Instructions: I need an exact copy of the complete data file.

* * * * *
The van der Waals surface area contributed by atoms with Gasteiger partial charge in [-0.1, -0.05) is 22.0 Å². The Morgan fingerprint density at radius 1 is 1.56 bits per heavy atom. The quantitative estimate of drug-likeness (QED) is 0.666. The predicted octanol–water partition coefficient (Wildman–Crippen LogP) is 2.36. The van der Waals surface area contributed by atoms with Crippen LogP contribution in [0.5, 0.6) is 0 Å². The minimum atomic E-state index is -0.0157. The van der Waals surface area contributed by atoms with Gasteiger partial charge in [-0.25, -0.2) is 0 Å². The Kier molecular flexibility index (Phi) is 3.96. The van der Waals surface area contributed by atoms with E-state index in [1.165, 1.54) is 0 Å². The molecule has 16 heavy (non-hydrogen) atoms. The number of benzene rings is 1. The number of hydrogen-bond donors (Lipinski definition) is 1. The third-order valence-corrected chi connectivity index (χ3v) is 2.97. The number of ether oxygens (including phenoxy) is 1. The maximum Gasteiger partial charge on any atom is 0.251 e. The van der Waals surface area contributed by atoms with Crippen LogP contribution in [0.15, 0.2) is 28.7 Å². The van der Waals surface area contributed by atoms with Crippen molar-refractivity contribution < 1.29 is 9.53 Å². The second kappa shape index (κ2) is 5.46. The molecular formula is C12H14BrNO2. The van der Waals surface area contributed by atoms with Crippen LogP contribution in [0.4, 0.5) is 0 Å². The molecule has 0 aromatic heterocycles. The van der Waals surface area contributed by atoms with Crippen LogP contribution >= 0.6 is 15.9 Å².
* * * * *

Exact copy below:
The van der Waals surface area contributed by atoms with Gasteiger partial charge in [-0.1, -0.05) is 22.0 Å². The Morgan fingerprint density at radius 1 is 1.56 bits per heavy atom. The quantitative estimate of drug-likeness (QED) is 0.666. The predicted octanol–water partition coefficient (Wildman–Crippen LogP) is 2.36. The van der Waals surface area contributed by atoms with Crippen LogP contribution in [0.5, 0.6) is 0 Å². The minimum atomic E-state index is -0.0157. The van der Waals surface area contributed by atoms with Gasteiger partial charge in [-0.25, -0.2) is 0 Å². The Kier molecular flexibility index (Phi) is 3.96. The van der Waals surface area contributed by atoms with E-state index in [1.165, 1.54) is 0 Å². The molecule has 16 heavy (non-hydrogen) atoms. The number of benzene rings is 1. The number of hydrogen-bond donors (Lipinski definition) is 1. The third-order valence-corrected chi connectivity index (χ3v) is 2.97. The number of ether oxygens (including phenoxy) is 1. The maximum Gasteiger partial charge on any atom is 0.251 e. The van der Waals surface area contributed by atoms with Crippen LogP contribution in [0.15, 0.2) is 28.7 Å². The van der Waals surface area contributed by atoms with Crippen molar-refractivity contribution < 1.29 is 9.53 Å². The second kappa shape index (κ2) is 5.46. The molecular formula is C12H14BrNO2. The van der Waals surface area contributed by atoms with Crippen LogP contribution in [0.4, 0.5) is 0 Å². The molecule has 0 aromatic heterocycles. The van der Waals surface area contributed by atoms with Crippen LogP contribution >= 0.6 is 15.9 Å².